There are many other food choices that also help us sleep, have more mental clarity, and relax us.

Part 3: Dark Chocolate discuses how consuming even dark chocolate helps us to function better.

Beyond food, too, things like exercise, meditation, and doing brain puzzles can help us function better. What foods or habits work for you? Let us know in the comments below.


[1] Abdollahnejad, Fatemeh, Mahmoud Mosaddegh, Mohammad Kamalinejad, Javad Mirnajafi-Zadeh, Forough Najafi, and Mehrdad Faizi. "Investigation of Sedative and Hypnotic Effects of Amygdalus Communis L. Extract: Behavioral Assessments and EEG Studies on Rat." Journal of Natural Medicines 70, no. 2 (2015): 190-97. doi:10.1007/s11418-015-0958-9. p. 90.

[2] Abbasi BKM. The effect of magnesium supplementation on primary insomnia in elderly: A double-blind placebo-controlled clinical trial. J Res Med Sci. 2012 Dec; 17(12):1161–9. p. 1161.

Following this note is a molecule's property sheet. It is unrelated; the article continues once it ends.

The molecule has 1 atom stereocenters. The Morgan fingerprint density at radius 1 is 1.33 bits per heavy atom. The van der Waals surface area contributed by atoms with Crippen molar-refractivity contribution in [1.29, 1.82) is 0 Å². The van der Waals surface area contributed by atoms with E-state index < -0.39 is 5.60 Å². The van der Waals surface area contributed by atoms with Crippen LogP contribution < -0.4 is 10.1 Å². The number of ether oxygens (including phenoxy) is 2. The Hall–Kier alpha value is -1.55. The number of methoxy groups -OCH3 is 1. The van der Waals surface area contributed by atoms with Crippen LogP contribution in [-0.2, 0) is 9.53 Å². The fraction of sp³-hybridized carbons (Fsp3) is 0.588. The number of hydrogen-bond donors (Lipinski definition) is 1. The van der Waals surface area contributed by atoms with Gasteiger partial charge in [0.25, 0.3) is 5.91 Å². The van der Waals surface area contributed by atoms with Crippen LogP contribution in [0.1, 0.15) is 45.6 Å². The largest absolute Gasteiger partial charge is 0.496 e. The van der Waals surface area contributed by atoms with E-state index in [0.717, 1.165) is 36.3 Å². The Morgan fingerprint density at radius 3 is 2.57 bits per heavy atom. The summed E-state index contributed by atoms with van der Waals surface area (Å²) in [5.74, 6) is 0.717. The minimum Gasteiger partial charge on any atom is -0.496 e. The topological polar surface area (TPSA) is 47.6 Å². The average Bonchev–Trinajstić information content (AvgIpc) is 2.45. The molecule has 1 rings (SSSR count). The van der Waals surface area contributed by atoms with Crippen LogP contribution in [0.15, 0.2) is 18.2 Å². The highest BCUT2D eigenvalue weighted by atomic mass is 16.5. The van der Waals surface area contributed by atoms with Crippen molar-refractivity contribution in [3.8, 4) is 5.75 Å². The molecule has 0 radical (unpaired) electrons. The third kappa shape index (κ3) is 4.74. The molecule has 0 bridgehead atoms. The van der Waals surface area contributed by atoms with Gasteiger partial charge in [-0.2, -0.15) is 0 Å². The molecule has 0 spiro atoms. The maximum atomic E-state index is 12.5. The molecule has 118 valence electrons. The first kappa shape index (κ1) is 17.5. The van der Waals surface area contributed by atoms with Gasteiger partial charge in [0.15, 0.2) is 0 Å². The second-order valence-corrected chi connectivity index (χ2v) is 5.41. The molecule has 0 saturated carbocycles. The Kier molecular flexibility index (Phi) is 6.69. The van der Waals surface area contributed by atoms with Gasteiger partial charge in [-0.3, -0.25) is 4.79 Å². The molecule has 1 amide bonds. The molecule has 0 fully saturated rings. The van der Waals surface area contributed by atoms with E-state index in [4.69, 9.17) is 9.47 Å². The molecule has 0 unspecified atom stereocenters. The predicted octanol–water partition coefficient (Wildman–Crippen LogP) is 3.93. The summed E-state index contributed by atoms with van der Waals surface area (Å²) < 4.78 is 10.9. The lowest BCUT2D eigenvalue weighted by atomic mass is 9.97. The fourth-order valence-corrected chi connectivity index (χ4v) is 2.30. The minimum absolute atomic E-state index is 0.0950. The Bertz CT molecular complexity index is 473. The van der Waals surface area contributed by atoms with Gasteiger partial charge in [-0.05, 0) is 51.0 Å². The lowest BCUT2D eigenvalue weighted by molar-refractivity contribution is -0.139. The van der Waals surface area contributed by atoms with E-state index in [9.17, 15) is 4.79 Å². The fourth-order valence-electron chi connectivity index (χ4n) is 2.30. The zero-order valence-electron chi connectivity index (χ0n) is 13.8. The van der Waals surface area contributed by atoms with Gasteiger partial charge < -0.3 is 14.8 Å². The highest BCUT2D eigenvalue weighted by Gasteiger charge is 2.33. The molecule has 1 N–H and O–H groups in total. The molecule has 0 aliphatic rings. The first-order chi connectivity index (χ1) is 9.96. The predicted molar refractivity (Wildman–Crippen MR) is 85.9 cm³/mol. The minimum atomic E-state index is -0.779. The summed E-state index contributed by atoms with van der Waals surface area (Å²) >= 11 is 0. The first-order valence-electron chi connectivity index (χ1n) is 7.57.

[3] Reiter, Russel J., L.c. Manchester, and Dun-Xian Tan. "Melatonin in Walnuts: Influence on Levels of Melatonin and Total Antioxidant Capacity of Blood." Nutrition 21, no. 9 (2005): 920-24. doi:10.1016/j.nut.2005.02.005. p. 920.

[4] Meng, Xiao, Ya Li, Sha Li, Yue Zhou, Ren-You Gan, Dong-Ping Xu, and Hua-Bin Li. "Dietary Sources and Bioactivities of Melatonin." Nutrients 9, no. 4 (2017): 367-431. doi:10.3390/nu9040367. p. 410.

[5] O’Brien, Jacqueline, O. Okereke, E. Devore, B. Rosner, M. Breteler, and F. Grodstein. "Long-term Intake of Nuts in Relation to Cognitive Function in Older Women." The Journal of Nutrition, Health & Aging 18, no. 5 (2014): 496-502. doi:10.1007/s12603-014-0014-6. p. 496.

[6] Pribis, Peter, and Barbara Shukitt-Hale. "Cognition: The New Frontier for Nuts and Berries." The American Journal of Clinical Nutrition 100, no. Suppl_1 (2014). doi:10.3945/ajcn.113.071506. p.1.

[7] M. C. Morris, D. A. Evans, J. L. Bienias, C. C. Tangney, and R. S. Wilson, “Vitamin E and cognitive decline in older persons,” Archives of Neurology, vol. 59, pp. 1125–1132, 2002. p. 1125.